Electoral Form Guide: Oxley
Margin: Labor 11.3%
Location: Eastern Ipswich/Western Brisbane, Queensland
In a nutshell: Unlikely ever to live down the election of Pauline Hanson as independent member in 1996, Oxley reverted to Labor type when Hanson unsuccessfully contested the new seat of Blair in 1998. Its previous moment of fame came when Bill Hayden emerged from the 1975 bloodbath as Queensland’s only Labor member of the House of Representatives.
Likely to be remembered for a long time to come as Pauline Hanson’s former electorate, the modern seat of Oxley was created around the satellite city of Ipswich west of Brisbane in 1949 (a seat bearing the name earlier existed in southern Brisbane, before being renamed Griffith in 1934). The redistributions of 2004 and 2007 sent the electorate’s remaining share of Ipswich to Blair, pushing it towards Brisbane with the addition of the Seventeen Mile Rocks area to the north and Algester to the east. The current redistribution has again transferred 5,500 voters around Collingwood Park and Springfield Central to Blair in the west, along with 12,100 around Oxley and Acacia Ridge to Moreton in the north-east and 16,600 in Algester, Calamvale and Parkinson to Rankin in the east. It has been compensated with the riverfront suburbs of Middle Park and Jindalee from Ryan, accounting for 17,100 voters. The changes have garnished Labor’s margin from 14.1 per cent to a still comfortable 11.3 per cent.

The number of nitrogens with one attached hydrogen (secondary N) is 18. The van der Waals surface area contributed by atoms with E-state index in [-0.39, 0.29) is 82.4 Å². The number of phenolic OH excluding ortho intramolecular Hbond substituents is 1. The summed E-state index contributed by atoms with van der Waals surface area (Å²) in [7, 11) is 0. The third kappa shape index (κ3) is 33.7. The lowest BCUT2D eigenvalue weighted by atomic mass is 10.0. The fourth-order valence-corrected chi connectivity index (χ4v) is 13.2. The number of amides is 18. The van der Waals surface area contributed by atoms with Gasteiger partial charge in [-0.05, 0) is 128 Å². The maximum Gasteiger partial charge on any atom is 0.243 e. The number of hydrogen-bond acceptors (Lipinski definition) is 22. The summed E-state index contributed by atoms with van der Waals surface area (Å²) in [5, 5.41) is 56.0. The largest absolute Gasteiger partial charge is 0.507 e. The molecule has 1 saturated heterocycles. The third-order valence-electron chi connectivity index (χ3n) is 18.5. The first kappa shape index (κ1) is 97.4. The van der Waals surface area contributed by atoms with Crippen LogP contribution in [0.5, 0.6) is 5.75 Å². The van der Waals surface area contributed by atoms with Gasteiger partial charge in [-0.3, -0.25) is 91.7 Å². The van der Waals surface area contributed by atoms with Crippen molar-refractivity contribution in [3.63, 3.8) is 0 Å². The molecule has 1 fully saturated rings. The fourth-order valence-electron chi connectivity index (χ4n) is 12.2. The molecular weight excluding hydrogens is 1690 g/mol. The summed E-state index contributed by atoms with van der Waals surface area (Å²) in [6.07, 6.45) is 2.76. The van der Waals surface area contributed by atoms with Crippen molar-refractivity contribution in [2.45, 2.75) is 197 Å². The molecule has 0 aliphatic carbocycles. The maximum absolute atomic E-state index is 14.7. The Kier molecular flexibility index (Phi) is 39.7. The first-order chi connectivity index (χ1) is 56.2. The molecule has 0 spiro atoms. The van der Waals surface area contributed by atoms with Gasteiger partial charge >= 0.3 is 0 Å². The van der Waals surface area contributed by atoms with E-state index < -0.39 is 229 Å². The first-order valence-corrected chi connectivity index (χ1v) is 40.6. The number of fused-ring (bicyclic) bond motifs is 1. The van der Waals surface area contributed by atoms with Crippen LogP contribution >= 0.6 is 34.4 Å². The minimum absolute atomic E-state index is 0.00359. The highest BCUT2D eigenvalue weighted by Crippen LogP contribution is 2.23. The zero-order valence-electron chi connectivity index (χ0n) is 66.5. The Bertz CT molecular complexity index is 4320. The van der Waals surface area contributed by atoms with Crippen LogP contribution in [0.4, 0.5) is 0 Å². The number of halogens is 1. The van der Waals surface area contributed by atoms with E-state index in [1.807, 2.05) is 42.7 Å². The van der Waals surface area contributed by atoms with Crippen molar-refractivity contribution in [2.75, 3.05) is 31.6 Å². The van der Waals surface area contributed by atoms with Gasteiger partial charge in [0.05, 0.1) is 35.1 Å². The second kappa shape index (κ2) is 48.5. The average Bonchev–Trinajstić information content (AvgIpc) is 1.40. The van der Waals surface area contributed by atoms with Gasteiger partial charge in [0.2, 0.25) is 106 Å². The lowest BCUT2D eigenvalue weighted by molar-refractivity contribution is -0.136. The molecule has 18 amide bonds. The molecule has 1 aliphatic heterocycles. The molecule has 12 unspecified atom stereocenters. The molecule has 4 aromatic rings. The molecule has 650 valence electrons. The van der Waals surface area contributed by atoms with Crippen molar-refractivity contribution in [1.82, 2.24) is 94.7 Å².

Oxley was was held for the Liberals by Menzies government Health Minister Donald Cameron until 1961, when Bill Hayden won it for Labor with a 9.4 per cent swing. Hayden did extraordinarily well to lift his margin to 19.1 per cent by 1969, but Queensland’s reaction to the Whitlam government was enough to cut it back to 3.8 per cent in 1975. By the time Hayden resigned to become Governor-General in 1988, the seat was safe enough that Labor’s Les Scott was able to survive a sharp swing at the resulting by-election, holding on by 4.0 per cent. After winning the seat in 1993 by 12.6 per cent, nobody suspected Scott would be troubled at the 1996 election. However, trouble came in the form of Liberal candidate Pauline Hanson, whose controversial campaign remarks about Aboriginal welfare saw her disendorsed by a party sensitive about its leader’s complicated history on racial issues. The voters by contrast rewarded her with an astonishing 48.6 per cent of the primary vote, resulting in a 4.7 per cent win after preferences.
Unfortunately for Hanson, the seat was substantially redrawn with the 1998 redistribution, losing its rural areas beyond Ipswich to newly created Blair along with parts of Ipswich itself, while absorbing the very safe Labor urban area of Inala. Rightly or wrongly, Hanson decided the new seat offered her the better prospects and Labor’s Bernie Ripoll had no trouble regaining Oxley at the election of October 1998. A member of the Australian Workers Union/Labor Forum faction, Ripoll served as a parliamentary secretary in opposition after the 2004 election, but was overlooked when Labor won office.
Analysis written by William Bowe. Read Bowe’s blog, The Poll Bludger.